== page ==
John Hemingway has said, “If I have ever seen magic, it has been in Africa. “ So if you wish to experience the same magic, the following are the places you must visit.
Maasai Mara National Reserve
Maasai Mara National Reserve is in southwestern Kenya, along the Tanzanian border and it is an area of preserved savannah wilderness. It is named in honor of the ancestral inhabitants of this region i.e the Massai people and their description of the area when looked at from far away: “Mara,” which is Maa (Maasai language) for “spotted,” a perfect description for the circles of trees, scrub, savanna, and cloud shadows that mark the area. Its animals include lions, cheetahs, elephants, zebras, and hippos. Wildebeest traverse its plains during their annual migration. Approximately 470 species of birds have been identified in the park and most of them are migrants. Species such as eagles, storks, and vultures are among the more than 50 different birds of prey.
Address: Narok, Kenya
Area: 1,510 km²
Time: Open 24 hours
Serengeti National Park
The Serengeti ecosystem in the Mara and Simiyu regions embrace the Serengeti National Park. This National Park in Tanzania is famous for its annual migration of more than 1.5 million white-bearded (or brindled) wildebeest and near about 250,000 Zebra and for its numerous Nile crocodile and honey badger.
The herds move north from their breeding grounds in the grassy southern plains in search of pastures. A large number of them cross the marshy western corridor’s crocodile-infested Grumeti River while others deviate towards the northeast to the Lobo Hills, home to black eagles. Black rhinos can be seen in the granite outcrops of the Moru Kopjes.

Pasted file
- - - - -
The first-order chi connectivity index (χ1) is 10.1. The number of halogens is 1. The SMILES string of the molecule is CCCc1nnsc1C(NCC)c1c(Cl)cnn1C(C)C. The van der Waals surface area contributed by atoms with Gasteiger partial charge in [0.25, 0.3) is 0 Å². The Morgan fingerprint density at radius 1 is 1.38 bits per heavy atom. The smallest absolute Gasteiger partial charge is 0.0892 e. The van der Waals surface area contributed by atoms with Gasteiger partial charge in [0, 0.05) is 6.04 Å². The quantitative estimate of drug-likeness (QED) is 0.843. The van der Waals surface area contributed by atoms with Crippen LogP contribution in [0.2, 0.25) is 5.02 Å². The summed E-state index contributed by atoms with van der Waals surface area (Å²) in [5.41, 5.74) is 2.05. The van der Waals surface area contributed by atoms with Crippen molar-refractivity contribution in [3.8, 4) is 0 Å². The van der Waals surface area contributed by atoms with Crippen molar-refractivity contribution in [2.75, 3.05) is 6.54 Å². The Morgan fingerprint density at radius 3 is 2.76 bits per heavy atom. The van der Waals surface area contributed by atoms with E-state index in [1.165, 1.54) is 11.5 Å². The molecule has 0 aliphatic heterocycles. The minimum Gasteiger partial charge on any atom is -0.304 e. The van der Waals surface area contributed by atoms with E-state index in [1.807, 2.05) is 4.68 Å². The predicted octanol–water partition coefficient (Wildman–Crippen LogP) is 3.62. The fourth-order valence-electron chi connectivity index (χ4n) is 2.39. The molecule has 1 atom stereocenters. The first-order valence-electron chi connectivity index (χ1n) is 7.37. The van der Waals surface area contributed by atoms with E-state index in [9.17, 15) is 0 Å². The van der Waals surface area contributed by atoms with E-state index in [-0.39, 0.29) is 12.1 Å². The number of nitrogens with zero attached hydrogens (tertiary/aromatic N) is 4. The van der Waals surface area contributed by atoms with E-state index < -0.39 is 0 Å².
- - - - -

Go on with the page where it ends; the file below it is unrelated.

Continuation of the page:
Wilderbeast migration can be seen during the dry season (from late June to October). The timing of the migration varies every year (the best chance of seeing it is during June and July).
Area: 14,750 km²
Visitors: 350,000 per year
Kruger National Park
To the North-East of South Africa lies The Kruger National Park (KNP) that runs along the border of Mozambique in the east, Zimbabwe in the north, and the southern border is the Crocodile River. Here you can easily spot the Big 5: lions, leopards, rhinos, elephants, and buffalos. Numerous other mammals make their home here, as do diverse species of birds such as vultures, eagles, and storks. The landscape here comprises of mountains, bush plains, and tropical forests.
The best time to visit Kruger National Park is at the beginning or end of the region’s dry season, which falls between April and September.
Address: South Africa
Area: 19,485 km²
Time: Opens 6 AM Fri
The Okavango Delta is one of the world’s largest inland deltas and is located in Botswana. While most river deltas usually lead to an ocean, the Okavango River empties onto open land, flooding the savanna and creating a unique and ever-changing inland delta. Between March and August, this delta swells almost three times in size between March and August.